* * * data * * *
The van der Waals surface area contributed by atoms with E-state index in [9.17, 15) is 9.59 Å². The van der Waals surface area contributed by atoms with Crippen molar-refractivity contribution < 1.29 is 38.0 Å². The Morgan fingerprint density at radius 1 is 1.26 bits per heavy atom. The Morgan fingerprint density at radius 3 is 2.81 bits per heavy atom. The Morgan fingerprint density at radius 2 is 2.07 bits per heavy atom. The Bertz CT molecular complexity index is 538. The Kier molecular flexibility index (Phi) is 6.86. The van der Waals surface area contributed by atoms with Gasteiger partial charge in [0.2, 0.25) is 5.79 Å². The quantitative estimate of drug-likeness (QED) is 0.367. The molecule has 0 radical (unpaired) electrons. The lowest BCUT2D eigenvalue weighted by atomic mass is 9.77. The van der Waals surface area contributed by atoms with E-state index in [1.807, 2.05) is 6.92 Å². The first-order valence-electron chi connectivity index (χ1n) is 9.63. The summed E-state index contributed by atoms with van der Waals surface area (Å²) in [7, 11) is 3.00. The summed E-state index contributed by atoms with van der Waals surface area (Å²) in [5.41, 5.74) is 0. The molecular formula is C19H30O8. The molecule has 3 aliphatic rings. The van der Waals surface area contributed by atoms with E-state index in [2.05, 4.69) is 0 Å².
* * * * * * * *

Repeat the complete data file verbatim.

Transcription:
The van der Waals surface area contributed by atoms with E-state index in [9.17, 15) is 9.59 Å². The van der Waals surface area contributed by atoms with Crippen molar-refractivity contribution < 1.29 is 38.0 Å². The Morgan fingerprint density at radius 1 is 1.26 bits per heavy atom. The Morgan fingerprint density at radius 3 is 2.81 bits per heavy atom. The Morgan fingerprint density at radius 2 is 2.07 bits per heavy atom. The Bertz CT molecular complexity index is 538. The Kier molecular flexibility index (Phi) is 6.86. The van der Waals surface area contributed by atoms with Gasteiger partial charge in [0.2, 0.25) is 5.79 Å². The quantitative estimate of drug-likeness (QED) is 0.367. The molecule has 0 radical (unpaired) electrons. The lowest BCUT2D eigenvalue weighted by atomic mass is 9.77. The van der Waals surface area contributed by atoms with E-state index in [1.807, 2.05) is 6.92 Å². The first-order valence-electron chi connectivity index (χ1n) is 9.63. The summed E-state index contributed by atoms with van der Waals surface area (Å²) in [7, 11) is 3.00. The summed E-state index contributed by atoms with van der Waals surface area (Å²) in [5.41, 5.74) is 0. The molecular formula is C19H30O8. The molecule has 3 aliphatic rings. The van der Waals surface area contributed by atoms with E-state index in [2.05, 4.69) is 0 Å².